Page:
Fayette County Leader from Fayette, Iowa on January 3, 1962 · Page 2
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Fayette County Leader from Fayette, Iowa · Page 2

Fayette, Iowa
Issue Date:
Wednesday, January 3, 1962
Page 2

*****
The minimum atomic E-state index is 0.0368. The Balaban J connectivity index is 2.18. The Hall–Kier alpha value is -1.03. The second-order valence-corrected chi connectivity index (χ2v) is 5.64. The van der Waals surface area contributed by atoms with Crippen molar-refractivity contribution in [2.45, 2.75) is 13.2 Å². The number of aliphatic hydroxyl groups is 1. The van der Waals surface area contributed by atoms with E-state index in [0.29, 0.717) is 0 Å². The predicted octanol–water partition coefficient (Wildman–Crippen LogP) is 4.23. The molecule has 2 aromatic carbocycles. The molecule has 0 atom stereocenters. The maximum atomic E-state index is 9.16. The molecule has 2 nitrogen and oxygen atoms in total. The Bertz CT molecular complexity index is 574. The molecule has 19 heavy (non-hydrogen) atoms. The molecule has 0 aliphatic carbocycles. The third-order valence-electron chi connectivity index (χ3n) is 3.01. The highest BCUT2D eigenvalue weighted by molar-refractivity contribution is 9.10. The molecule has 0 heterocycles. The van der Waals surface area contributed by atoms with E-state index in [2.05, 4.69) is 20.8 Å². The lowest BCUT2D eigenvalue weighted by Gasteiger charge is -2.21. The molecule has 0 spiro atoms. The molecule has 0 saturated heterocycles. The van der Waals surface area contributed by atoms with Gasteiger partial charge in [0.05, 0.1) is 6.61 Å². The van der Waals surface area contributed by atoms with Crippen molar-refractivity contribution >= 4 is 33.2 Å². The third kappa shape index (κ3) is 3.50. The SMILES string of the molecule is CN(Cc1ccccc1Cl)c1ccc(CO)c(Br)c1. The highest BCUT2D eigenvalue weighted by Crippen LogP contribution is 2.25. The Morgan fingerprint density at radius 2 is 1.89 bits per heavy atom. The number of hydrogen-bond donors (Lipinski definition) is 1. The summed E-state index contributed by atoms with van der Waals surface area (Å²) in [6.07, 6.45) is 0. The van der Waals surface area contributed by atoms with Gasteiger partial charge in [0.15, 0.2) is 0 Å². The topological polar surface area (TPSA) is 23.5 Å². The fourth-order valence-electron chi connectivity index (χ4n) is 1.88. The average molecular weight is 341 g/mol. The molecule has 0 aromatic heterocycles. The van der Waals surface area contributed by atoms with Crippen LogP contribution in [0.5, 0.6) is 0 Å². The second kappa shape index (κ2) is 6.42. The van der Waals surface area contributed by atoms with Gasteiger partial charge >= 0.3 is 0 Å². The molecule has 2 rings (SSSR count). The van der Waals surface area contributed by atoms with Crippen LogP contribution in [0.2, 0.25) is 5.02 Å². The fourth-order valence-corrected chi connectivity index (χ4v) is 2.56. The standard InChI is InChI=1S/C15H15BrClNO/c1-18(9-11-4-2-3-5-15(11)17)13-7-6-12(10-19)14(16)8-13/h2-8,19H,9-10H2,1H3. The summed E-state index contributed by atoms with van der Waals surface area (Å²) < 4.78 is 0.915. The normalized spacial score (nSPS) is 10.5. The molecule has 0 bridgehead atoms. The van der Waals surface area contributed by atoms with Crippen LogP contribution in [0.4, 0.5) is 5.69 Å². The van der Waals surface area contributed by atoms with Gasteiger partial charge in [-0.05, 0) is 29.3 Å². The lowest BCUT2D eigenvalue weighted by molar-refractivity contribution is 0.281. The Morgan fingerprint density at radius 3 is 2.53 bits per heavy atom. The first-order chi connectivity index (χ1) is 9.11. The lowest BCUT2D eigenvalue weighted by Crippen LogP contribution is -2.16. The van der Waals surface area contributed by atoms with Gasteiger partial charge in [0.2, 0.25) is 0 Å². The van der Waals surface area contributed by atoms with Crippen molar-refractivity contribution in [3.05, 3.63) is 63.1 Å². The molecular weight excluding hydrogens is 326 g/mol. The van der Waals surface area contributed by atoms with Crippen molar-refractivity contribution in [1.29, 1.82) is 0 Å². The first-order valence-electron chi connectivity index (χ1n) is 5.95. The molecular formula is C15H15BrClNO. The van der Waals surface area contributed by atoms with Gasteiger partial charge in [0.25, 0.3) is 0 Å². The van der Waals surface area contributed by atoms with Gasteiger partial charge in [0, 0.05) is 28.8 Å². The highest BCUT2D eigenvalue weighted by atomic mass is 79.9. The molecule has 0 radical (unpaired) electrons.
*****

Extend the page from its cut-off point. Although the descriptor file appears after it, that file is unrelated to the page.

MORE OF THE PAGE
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Established In 1914 My Neighbors 5=7 NATIONAL EDITORIAL 6i ^fiyfr 't" Subscription Rates In Fayette and Adjoining Counties Outside rayette and Adjoining Counties $3.00 Per Year $3 50 Per Year The Leader is published weekly in Fayette. Iowa, and distributed on Thursday morning. Entered at the Post Office at Fayette, Iowa as second class matter, under the Act of March 3. 1879. Maurice Stoneman. Owner and Publisher "Boy, is she stacked! Editorial Comments - - - What's In Store For You? Want to know "What the Tax Collector has in Store for You?" U. S. News and World Report tells the story, under that title, in its issue of November 20. It is based on interviews with officials of the Internal Revenue Service. And the gist of it. as a subhead says bluntly, is that " a real crackdown is coming on the man who fails to report and pay taxes on all his income." In Secretary of the Treasury Dillon's phrase, we are on the verge of a "new era" of tax collecting. And a major reason for it is that modem rniracle-the electronic computer. These machines can be arranged to practically anything in the realm of mathmatics and a nalysis-and now, it seems, they are going implacably to work on the taxpayer who chisels, practices fraud, or simply "forgets". In U. S. News' words, taxpayer's reports will be instantly "other reports received on taxpayers' income. Offenders will be trapped-automatically." This automation of the taxpayer will come into being on a gradual basis. First in line will be those in the Southeastern states, where machine processing will take affect next year. By 1966 the system will be extended to the entire country- So the big questions, as the magazine puts it, are these: "What kinds of unreported income will be found? How many taxpayers will be caught? What will happen to them? Will thousands go to jail? Would it be wise to check for omissions on past returns and pay up now? The answers to these questions run about like this: First of ail, unreported income consists primarily of dividend and interest payments. Under the law, a firm paying you $10 or more in dividends or $600 a year in interest must report it- The new machines will keep track of these payments, as well as others. According to one survey, more than half of the taxpayers involved had failed to report bank interest on their tax returns. If you get caught for failure to report income, the minimum cost will be the tax owed, plus a five per cent negligence penalty, plus six per cent annual interest. From there on, it depends on your degree of culpability. What is known as "civil fraud" brings a 50 per cent penalty. And you can be heavily fined and sent to the penitentiary- But criminal charges are brought only in flagrant cases. As for the number of delinquent taxpayers the machines will reveal, comparatively few, says U. S. News, will be hit with serious charges. Most will be guilty of small offenses or unintentional oversights. Finally, if your income tax reports have been less than adequate or honest can you clean- the slate by confessing? As the magazine explains, it all depends on the circumstances. If it's a borderline case, and the delinquent taxpayer voluntarily discloses his error prior to an offical investigation, and if he has the proper records, IRS will probably go easy. That is, he'll just have to pay the overdue taxes, plus the standard penalties and interest. In extreme cases, of course, he can, so to speak, be given the works. To sum up, we live in the electronic age. And those buttons and bulbs and computers are going to be giving your tax returns a swift, cold, and critical eye. Chattin' With Stoney Following is an editorial taken from the Humbolt Independent, which we reprint heiv as food for thought. CHILDREN! GO HOME Philip B. Gilliam. Juvenile Court Judge, of Denver. Colorado, has this to say about children and juvenile delinquency: "Always we hear the plaintive cry of the teenager: What can we do? . . . Where can we go? . . . The answer is ... . Go Home !!! "Hang the storm windows, paint the woodwork, rake the leaves, mow the lawn, sho'.cl the walk, wash the car, learn to ewk, scrub some floors, repair the sink, build a boat, get a job. "Help the minister, priest or rabbi, the Red Cross. The S;ilvat ion Army, visit the sick, assist the poor, study your lessons. And, when you are through and not too tired -read a book. "Your parents do not owe you entertainment. Your city or village does not owe you a living. You owe the world something. You owe it your time jjnd energy and your talents so that no one will be at war, in poverty, or sick, or lonely again. "In plain simple words GROW UP; quit being a crybaby. Get out of your dream world and develop a backbone, not a wishbone, and start acting like a man or lady. "You're supposed to be mature enough to accept some of the responsibilities your parents have carried for years. They have nursed, protected, helped, appealed, begged, excused, tolerated and denied Legislation That Forces Inflation Almost everyone is in favor of high wages and rising living standards. This attitude has its basis in humanitarian sentiment, and, also, in the theory that increased wages result in stimulated production and consumption which give the whole economy a healthy shot in the arm. But it is not as simple as that, as John Davenport makes clear in an article in Fortune. At one point, for instance, he deals with the problem of the legal minimum wage. He writes: "The employer who might pay $i per hour for an unskilled sweeper will hire no sweepers if the wage is forced to, say, $1.50. There is thus a crowding of workers at the bottom of the scale, and it is notable that in our day, long-term unemployment has been particularly severe among Negroes and the unskilled. It is popular to say that all this can be cured by more education, and everybody is for that. But education and job retaining are long­ time processes .... "Minimum-wage laws have probably increased this crowding of workers seeking jobs at the bottom of the social ladder. For the effect of minimum-wage laws may likewise be to decrease employment in the industries that are covered." At this point Mr. Davenport cites several specific instances where that has occurred. Fortune, in an editorial note, sums up Mr. Davenport's arugument thus: "... a public bias in favor of rising wage rates distorts the labor market in such a way as to increase unemployment; then government, committed to full employment, tries to stimulate the economy by deficit spending and other policies; these policies have the effect of lowering the value of money. Thus we are caught in a process whose end-inflation- is one that nobody desires." Higher Tax, Lower Revenue It has long been feared that soaring gasoline taxes would result in lower gas consumption and a reduced tax return to government. Now the evidence is piling up and it indicates that this is precisely what is happening. Pennsylvania provides an outstanding example. The state's gasoline tax rate was recently boosted by a whopping 40 per cent. And gasoline sales during the first nine months of this year were down 41.2 million gallons as compared with the same period of 1960. There is no real doubt that an excessive tax Is the cause. The four neighboring states of New York, Mary­ land, Delaware and New Jersey, all showed increased gas consumption, and all have tax rates lower than Pennsylvania's. Conversely, the two adjacent states of Ohio and West Virginia, which have the same tax rate as Pennsylvania's also showed gallonage losses. What it all amounts to is that the individual has some measure of control over any sales economy compact -and great numbers of motorists have been doing just that. It's an example of the principle of diminishing return. Up goes the tax, down goes consumption and revenue and all concerned lose. One can only hope that legislators, state and federal, will heed this obvious lesson and act accordingly. Staunch Ally What has happened to food prices since World War n? If you're a typical consumer, you'll say that they've soared-and, very possibly, you'll think there's a "nigger in the woodpile" somewhere. If so, some points made by Miriam G. Ends, a nutrition specialist connected with Purdue University, should be of interest. Even though food prices have risen, wages have risen at a substantially faster rate. Thus, food is-cheaper now-in relation to incomes-than it was 12 years or so ago. And the increases in retail food prices have been less than for most of the other Do You Recall I 20 - 30 - 40 Years AgO B goods and services we buy. Miss Eads gives special notice to meat prices. In 1950, for instance, cdnsumers spent 5.5 per cent of their income for red meats, and received 145 pounds of meat per person in exchange. Last year, however, consumers spent only 4.6 per cent of disposable income for red meats, and received a lot more-160 pounds. She sums up the situation by saying that red meat prices increased only 10 per cent in the 1950-60 period while consumer incomes rose nearly 15 per cent. The consumer has a stauch ally in the extremely competitive food industry-and In the meat industry in particular, 20 Years Ago — Fire in the garage at the Ray Belles home Saturday brought out the fire fighting equipment about 11:30 jBiin« i School was supposed to start on Monday of this week, after the holiday vacation; but the opening was delayed for one day because of the deep snow i Notice has been received by Superintendent A. S. Mftfcse, relating to air raid'drills for we pupils of Payette as well as" ^tljer schools. Just what .provision way , be, made for awn ,dr|ls is uncertain, at present. :*' " . - ( ' . Deaths: Walter E, OWfather. George W, Sloan. lems will be presented by the Farm Bureau and are a part of the U.S.D.A. Defense Boards campaign to get farmers conscious of machinery repair problems. Dr. and Mrs. E. J. Dahlqulst are expected soon from Slsterville, W. Va., to take up the practice of the late Dr. D. C. Sperry. 30 Years Ago — Bradley; Mrs. William Larrabee. Marriages: Margie L. Duncan to Raymond Wood; Eleanor Belles Parker to Robert L. Fox. G. E. Sauerbry of Jefferson township was re-elected president of the Fayette County Farm Bureau, and J. F. Wilkenson of Scott township, vice president. The Fayette high school football letters were awarded to the following team members: Virgil Potter, Paul Newton, Ed Dullard, Alfred Ash, Richard Baker, Curtis Hartman, Roger Hubbell, Glenn Fobes, Gregg Stevens, Richard Hall, Robert Killerlain, Lawrence Thomas, Jack Paul, Ed Tann and Arthur Candle. Jan. 7 Is the 75th anniversary of 49 Year» Ago — the opening of school at U.LU. Clint McGee was in town Monday and showed a striped gopher or ground squirrel which had been killed by his car on the way to town. The oddity in this incident Is that it was possible to find the S£e52S^^- ? Threi local boys, Harold Earle J ^Y ^miiJm^^^ Charles Earle, Alva Chase, son of AWS ^^^oSS^^^ Mrs. John Chase, and Le•^^•^^^B ^^^'J^^^m.Sbwi^ son of Mr. and Mrs. ^.^yP T Ora^ went to Waterloo l^lhS^S^ they enlisted in the Wo .fMre ««'<*. Coast Artillery. Wt^f^?^ E. vnngi cart The home of W, M. Farnum and family was the scene of more or less commotion Sunday morning, when the boiler on the kitchen range exploded. With the completion by the county of the new grade on the Arlington-Wadena road, the citizens of that flourishing little city and farmers in that vicinity have been busy devising ways and means to further improve this road with gravel. J. F. Lundt of GladbroQk, former representative from Tama County, declared It to be big belief that Iowa land will in SO or Creek Bottom Comments — By Reuben The complex aspects of the U. N. is indeed a mighty big subject for a little old hog farmer. But it is our American privilege to "sound off" on this timely theme, and we have full confidence we could- themselves needed comforts no that you could have every benefit. You have no right to expect them to lx)w to every whim and fancy just l)eeause your selfish ego instead of common sense dominates your life, personality, thinking, request, demands. In Heaven's name GROW UP AND GO HOME ! ." THE HUMBOLT INDEPENDENT Be Our Guest An editor died after a lingering illness. His sayings barely covered hospital and doctor bills, leaving nothing for funeral expenses. A friend, after soliciting funds all day, lacked only $1 of having enough. Wearily, he said to a stranger, "Could you give me a dollar to bury an editor?" The stranger pulled out a $5 bill, and said, "Here — bury five of them." n't offer any more ridiculous comments than some that have already been made by people in this county, just because they were there, to visit for a day. We firmly think dour looking but sharp witted H. It. Gross covered tlv subject briefly but correctly when lie said, "the United Nations is both busted, and a bust". One of the fore most reasons why nobody should have ever expected the U. N. to really work, is the "veto power". Meditate for a moment if you will, what the result would be, if in our U. S. Senate a Senator from Texas or California ion of the extension council is to had "veto power" over a Senator from Rhode Island or Deleware, geographically; or if a Senator from New York or Pennsylvania had veto power over a Senator from Nevada or Wyoming, by population rating. Now then, would YOU want Lebanon or Jordon to have full equal U. N. power with United States or the United Kingdom? No, of course you would NOT. So by what stretch of logic do you avow to believe in "the democratic principles" of "the "Tj. N. organization as ,ft now ; s(ands? There are no such democratic principles" in reality, and it might be disastrous to the Anglo-American bloc if thee were. The most utterly ridiculous thing the U. N. has brought about is the creation of geographically tiny and financially poverty-stricken "new nations", to add to the number of U. N. members, which in reality only adds to the world problems and confusion, and the Good Lord knows there are plenty of problems and confusion already. Further more most every one of these ridiculous creations has a king, sultan, or potentate luxuriating in concubines' and air-conditioned Cadillacs, although his tiny nation is too utterly poor to buy fuel for the palace heating plant, without help thru U. S. "Foreign Aid", which means something out of your pocket, and ours, if you or we pay federal income tax, and who doesn't??? It's about time for SOMEBODY to start having a few brains about these matters while the national debt is still under 300 billion dollars, if it still is, by the day these "creek bottom comments are published. 60 years sell at $1,000 an acre. Deaths: Dorothy Loban; Mrs. Oscar M. Beach; Mrs. Sarah J. Rogers. Marriages: Clair Baker to Esther Ritchie; Marian George and Dale Elwood; Irene Van Ness and Dr. Walter Kilson Manther brothers, of Maynard, have moved into their fine living rooms over their new garage A large and appreciative audience greeted the U. I. U. Troubadours when they appeared at the Hawkeye opera house. The farmers elevator at Hawkeye, has installed a 20-horse power electric motor to operate a corn crusher, which has a capacity of 50 to 60 bushel per hour. New kindergarten teacher Maynard — Carolyn Nuttal of Michigan has been hired as kindergarten teacher in the West Central Community schools . for the second semester beginning Jan. 29, according to Superintendent W. P. Truesdell. She succeeds Mrs. Lee Steffen, Oelwein who resigned prior to moving out of this area. Miss Nuttal will be graduated from Luther college, Decorah, Jan. 29 with a Bachelor of Arts degree in elementary education. During the interim between the opening of West Central on Tuesday, Jan. 2, following the holiday vacation and Jan. 29 Mrs. Tex Heyer, West Union, a former teacher at West Central, will be in charge of the kindergarten. At the beginning of the second semester the kindergarten classes will be reversed. The present morning class will convene in the afternoon and the afternoon class will become the morning group. ( 11 per cent to run the embassy in Belgrade. We give or lend the rest (89 per cent ) back to Tito. Tito gets not only the merchandise but the use of the money he pays for It. The President will ask for authority to purchase $100 million ( about half ) of the new United Nations bond issue. This money is to pay in part for the U. N. Congo effort. We now bear about one- half the cost of the United Nations and have borne most of the Congo expenses so far, including Russia's share. JAMES E. BROMWELL SECOND IOWA DISTRICT Washington was beautifully lighted through the Holidays but beneath the festive decoration was an urgent sense of business as usual. There are now 336 lobbyists registered with the Congress; last year there were 225; in 1947 there were 731. Car Two Manchester youths, Merwyn Schug and Bill Stanley, recently escaped death when they abandoned their car just before an Illinois Central train smashed it into a heap of twisted : steel. They told authorties that the car had slid off the road, and they were unable to move it from the path of the train. Disappointment here in Washington, official and unofficial, with India's seizure of Goa, and the consequent action-or lack of it- in the United Nations has been serious, deep, and probably lasting. Washington is interested in knowing the details of the President's proposal to raise the pay of Federal employees, due to be made shortly after Jan. 15. It could be across the board, or it could be just Cabinet and sub-Cabinet officers. Here is the Yugoslav ( Tito ) wheat deal as announced on Dec. 27. Wee sell Tito wheat, oils, and freight for both at a value of $45 million. Tito pays in dinars-his money-which we leave in Yugoslavia. We use about $4,950,00 Bernice E. Headings, Librarian at the University of Dubuque was the last visitor to the office from home in 1961. George Forby and James McParland, Jr., also of Dubuque, were the first visitors last Jan. 2. All of us down here representing and working for the Second District wish all of you the finest kind of 1962. GAS REPLACES HOT WATER AS YOU USE IT! AVTOMATMC GAS WATER HEATER Today's modern appliances use hot water—lots of it. Today's modern gas water heater gives you hot .water — lots of it. In fact, you'll get as much as 1260 gallons of piping hot water eveVy day from your gas water heater... automatically. You see, gas heats water three times faster than other fuels ... heats water just as fast as you use it for laundry, dishes, baths, cleaning. And your gas water heater saves money three ways — costs less to buy... costs less to maintain .,. costs lesstopperate." JLiVE MODERN... FOR LESS...WITH GAS Gas helps you live modern for less when you use it to heajt and air condition... cook and refrigerate... heat water and .- dry clothes... incinerate trash and light your yard, WLAME BEATS WATER BEST |( you ||ve tne gaj ma j n8 ^ ^ friendly LP dealer. it's f«stor and thriftier. ,, ', . t '„v. .-".iif-fP-- : • ,W9t .).-S«|. *#S»I .«4<^ • Office ftyrtt. U«d« * ^ ftgRftWfflrW LIV€ MODERN. MPQI •if* -" t r • T £ - i" *>j "\ ^M ,i mm